image/svg+xml tmp0 = FP - offsetAfor (i=0; i<100; i++){ tmp1 = tmp0 + i*40000 for (j=0; j<100; j++){ tmp2 = tmp1 + j*400 temp = i*j for (k=0; k<100; k++){ T0 = temp * k T1 = tmp2 + k*4 store T0, 0(T1) } }} T0 is i*j*k T1 is the address of A store i*j*k intoA[i][j][k]

Here is a comparison of the original code and the optimized code (the number of instructions performed in the innermost loop, which is executed 1,000,000 times):

Original Code New Code
5 multiplications (3 for lvalue, 2 for rvalue) 2 multiplications (1 for lvalue, 1 for rvalue)
1 subtraction; 3 additions (for lvalue) 1 addition (for lvalue)
1 indexed store 1 indexed store


  1. How do we recognize loop-invariant expressions?
  2. When and where do we move the computations of those expressions?
  1. An expression is invariant with respect to a loop if for every operand, one of the following holds:
    1. It is a literal, or
    2. It is a variable that gets its value only from outside the loop.

  2. To answer question 2, we need to consider safety and profitability.

If evaluating the expression might cause an error, then there is a possible problem if the expression might not be executed in the original, unoptimized code. For example:

image/svg+xml b = a;while (a != 0){ x = 1/b; a--;} possible divide by zero if moved out of the loop

What about preserving the order of events? e.g. if the unoptimized code performed output then had a runtime error, is it valid for the optimized code to simply have a runtime error? Also note that changing the order of floating-point computations may change the result, due to differing precisions.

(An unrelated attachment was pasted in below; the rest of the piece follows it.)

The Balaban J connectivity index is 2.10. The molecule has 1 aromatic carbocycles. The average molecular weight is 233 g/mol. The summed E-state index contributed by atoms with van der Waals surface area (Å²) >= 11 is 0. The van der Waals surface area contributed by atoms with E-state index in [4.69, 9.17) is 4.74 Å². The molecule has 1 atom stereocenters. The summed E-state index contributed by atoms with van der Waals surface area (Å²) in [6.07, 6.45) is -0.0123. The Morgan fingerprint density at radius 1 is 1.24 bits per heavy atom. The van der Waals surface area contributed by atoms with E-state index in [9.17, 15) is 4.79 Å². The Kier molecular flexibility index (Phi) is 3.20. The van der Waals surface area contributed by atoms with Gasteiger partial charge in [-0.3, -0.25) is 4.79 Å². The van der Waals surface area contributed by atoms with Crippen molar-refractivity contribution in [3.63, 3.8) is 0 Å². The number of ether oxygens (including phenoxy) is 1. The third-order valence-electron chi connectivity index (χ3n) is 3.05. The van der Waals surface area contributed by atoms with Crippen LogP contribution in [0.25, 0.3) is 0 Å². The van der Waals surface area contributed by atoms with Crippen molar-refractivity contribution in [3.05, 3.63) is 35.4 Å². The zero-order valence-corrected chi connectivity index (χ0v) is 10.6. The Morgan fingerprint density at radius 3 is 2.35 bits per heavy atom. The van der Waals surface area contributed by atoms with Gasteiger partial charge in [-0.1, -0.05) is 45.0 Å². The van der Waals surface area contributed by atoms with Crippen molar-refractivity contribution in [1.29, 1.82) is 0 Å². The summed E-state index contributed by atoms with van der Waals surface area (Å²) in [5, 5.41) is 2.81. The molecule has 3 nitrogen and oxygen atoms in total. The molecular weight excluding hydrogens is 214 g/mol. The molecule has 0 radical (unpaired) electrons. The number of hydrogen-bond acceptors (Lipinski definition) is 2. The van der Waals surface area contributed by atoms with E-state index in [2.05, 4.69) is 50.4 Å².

If the computation might not execute in the original program, moving the computation might actually slow the program down!

Moving a computation is both safe and profitable if one of the following holds:

  1. It can be determined that the loop will execute at least once and the code is guaranteed to execute if the loop does:
  2. The expression is in (a non short-circuited) part of the loop test / loop bounds, e.g.:


What are some examples of loops for which the compiler can be sure that the loop will execute at least once?


Optimization #2: Strength reduction in for-loops

The basic idea here is to take advantage of patterns in for-loops to replace expensive operations, like multiplications, with cheaper ones, like additions.

The particular pattern that we will handle takes the general form of a loop where:

  1. L is the loop index
  2. B is the beginning value of the loop
  3. E is the end value of the loop
  4. The body of the loop contains a right-hand-side expression of the form L * M + C. We call this the induction expression.
  5. The factors of the induction expression, M and C, must be constant with respect to the loop.
These rules define a sort-of "template" of the following form* The Ackermann function is famously slow to compute. In this example, the resultant call will return a number with nearly 20,000 digits. :

for L from B to E do {
   $\ldots$ = L * M + C

Consider the sequences of values for L and for the induction expression: 

Iteration # L L * M + C
1 B B * M + C
2 B + 1 (B + 1) * M + C = B * M + M + C
3 B + 1 + 1 (B + 1 + 1) * M + C = B * M + M + M + C
Note that in each case, the part of the induction expression highlighted in orange is the same as the value of the whole expression on the previous iteration, and the non-highlighted part each time is always   + M. In other words, each time around the loop, the induction expression increases by adding M, a constant value! So we can avoid doing the multiplication each time around the loop by: Here is the transformed loop: